New educational film shows the impacts of drinking alcohol during pregnancy
Date published: 21 June 2021
The film, titled Birthday, is a collaboration between The Greater Manchester Health and Social Care Partnership and Oldham Theatre Workshop
Scroll down for Video
A new film that will raise awareness in young people of the potential damage caused by drinking alcohol when pregnant will premiere online on Thursday (June 24) at 2pm.
The film, titled Birthday, is a collaboration between The Greater Manchester Health and Social Care Partnership and Oldham Theatre Workshop.
Drawing on the real life experiences of families affected, it aims to make young people more aware of the risks of drinking alcohol while pregnant.
These include a range of potential harms to the unborn child.
Known as Foetal Alcohol Spectrum Disorders (FASD), these can result in damage to the heart, kidneys and bones, learning difficulties, and symptoms similar to autism and attention deficit disorder.
This knowledge will help teenagers make more informed decisions around alcohol use both now and in the future, reducing the risks of these harms in both planned and unplanned pregnancies.
Following the launch, teachers will use the film to help start conversations with young adults about issues of responsibility, alcohol and pregnancy, as well as wider sexual health issues.
Suggested lesson plans to accompany the film will also be made available to educators.
The new film will build on the success of an interactive theatre performance and educational workshop that toured secondary schools in Oldham, Bury, Rochdale and Tameside in 2019, which was attended by more than 5,000 young people.
Birthday is part of a pioneering programme established in 2018 by the Greater Manchester Health and Social Care Partnership to lead the way nationally in helping prevent the impacts of drinking during pregnancy and improving support for those affected.
Jane Pilkington, Greater Manchester Health and Social Care Partnership director of public health, said: “Birthday is a powerful film with an incredibly important message at its heart.
“Bringing understanding of Foetal Alcohol Spectrum Disorder to a teenage audience is an important part of our efforts to increase awareness and ultimately reduce the harms that alcohol can have for unborn children.
“The official guidance is clear – that if you are pregnant or think you could be pregnant, the safest approach is not to drink alcohol at all.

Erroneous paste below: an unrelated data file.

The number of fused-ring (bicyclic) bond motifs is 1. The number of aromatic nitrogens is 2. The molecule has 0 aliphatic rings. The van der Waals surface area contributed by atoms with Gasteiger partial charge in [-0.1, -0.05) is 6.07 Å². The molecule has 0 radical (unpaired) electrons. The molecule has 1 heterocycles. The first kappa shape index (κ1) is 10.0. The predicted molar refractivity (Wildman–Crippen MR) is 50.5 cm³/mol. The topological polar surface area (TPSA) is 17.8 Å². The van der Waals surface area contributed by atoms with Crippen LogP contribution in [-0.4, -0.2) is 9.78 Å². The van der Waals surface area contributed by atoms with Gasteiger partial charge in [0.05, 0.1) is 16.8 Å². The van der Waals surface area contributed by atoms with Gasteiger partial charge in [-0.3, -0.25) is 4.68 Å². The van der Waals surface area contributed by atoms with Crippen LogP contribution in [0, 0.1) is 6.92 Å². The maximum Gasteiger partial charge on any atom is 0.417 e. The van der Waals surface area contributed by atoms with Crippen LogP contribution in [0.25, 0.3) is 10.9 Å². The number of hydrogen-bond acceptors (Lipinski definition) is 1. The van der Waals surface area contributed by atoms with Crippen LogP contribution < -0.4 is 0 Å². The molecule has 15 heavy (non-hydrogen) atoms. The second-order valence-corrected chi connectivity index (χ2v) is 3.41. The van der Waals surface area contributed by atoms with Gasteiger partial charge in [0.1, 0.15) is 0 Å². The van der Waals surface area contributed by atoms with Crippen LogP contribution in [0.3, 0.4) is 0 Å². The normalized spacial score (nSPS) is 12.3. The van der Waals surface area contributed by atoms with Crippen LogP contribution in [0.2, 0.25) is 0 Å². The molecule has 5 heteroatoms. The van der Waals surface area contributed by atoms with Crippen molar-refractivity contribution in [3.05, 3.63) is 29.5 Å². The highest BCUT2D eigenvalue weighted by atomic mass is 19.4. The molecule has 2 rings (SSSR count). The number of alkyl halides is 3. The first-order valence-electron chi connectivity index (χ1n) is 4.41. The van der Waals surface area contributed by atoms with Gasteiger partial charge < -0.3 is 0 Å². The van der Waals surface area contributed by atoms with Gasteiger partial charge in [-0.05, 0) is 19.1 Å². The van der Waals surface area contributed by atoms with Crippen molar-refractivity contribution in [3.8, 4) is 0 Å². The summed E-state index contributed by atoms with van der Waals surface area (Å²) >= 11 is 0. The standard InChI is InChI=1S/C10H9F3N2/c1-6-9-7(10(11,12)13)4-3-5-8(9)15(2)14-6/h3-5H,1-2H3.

"But too many people are still unaware that drinking even small amounts during pregnancy can lead to life-long problems for the child.”
James Atherton, Artistic Director at Oldham Theatre Workshop, said: “This has been a really wonderful partnership and one that really defines what we are trying to do at Oldham Theatre Workshop.
"Our Applied Theatre work always seeks to promote understanding and raise awareness of key issues through drama and theatre related practices.
“Through our work in schools and now the development of this film, we have seen first-hand the power of story to bring to life the real, and significant impacts of drinking alcohol during pregnancy.
“We are all looking forward to launching this film and to helping educators across a number of settings to explore the exposed pregnancies and FASD.”
For full event details and to book a place to watch the film premiere, click here
Do you have a story for us? Want to tell us about something going on in and around Oldham? Let us know by emailing firstname.lastname@example.org , calling our Oldham-based newsroom on 0161 633 2121 , tweeting us @oldhamchronicle or messaging us through our Facebook page. All contact will be treated in confidence.
Watch a short clip of the film, titled Birthday
Most Viewed News Stories
- 1Man suffers 'serious' injuries after being struck by a car on the A627M
- 2Children's TV star Olivia shines a light on Royton nursery
- 3'50 Shades' sex club closed down following raid
- 4Man caged for death by dangerous driving after a woman was killed in a 'catastrophic' collision
- 5Five-year-old boy injured in Burnley Lane collision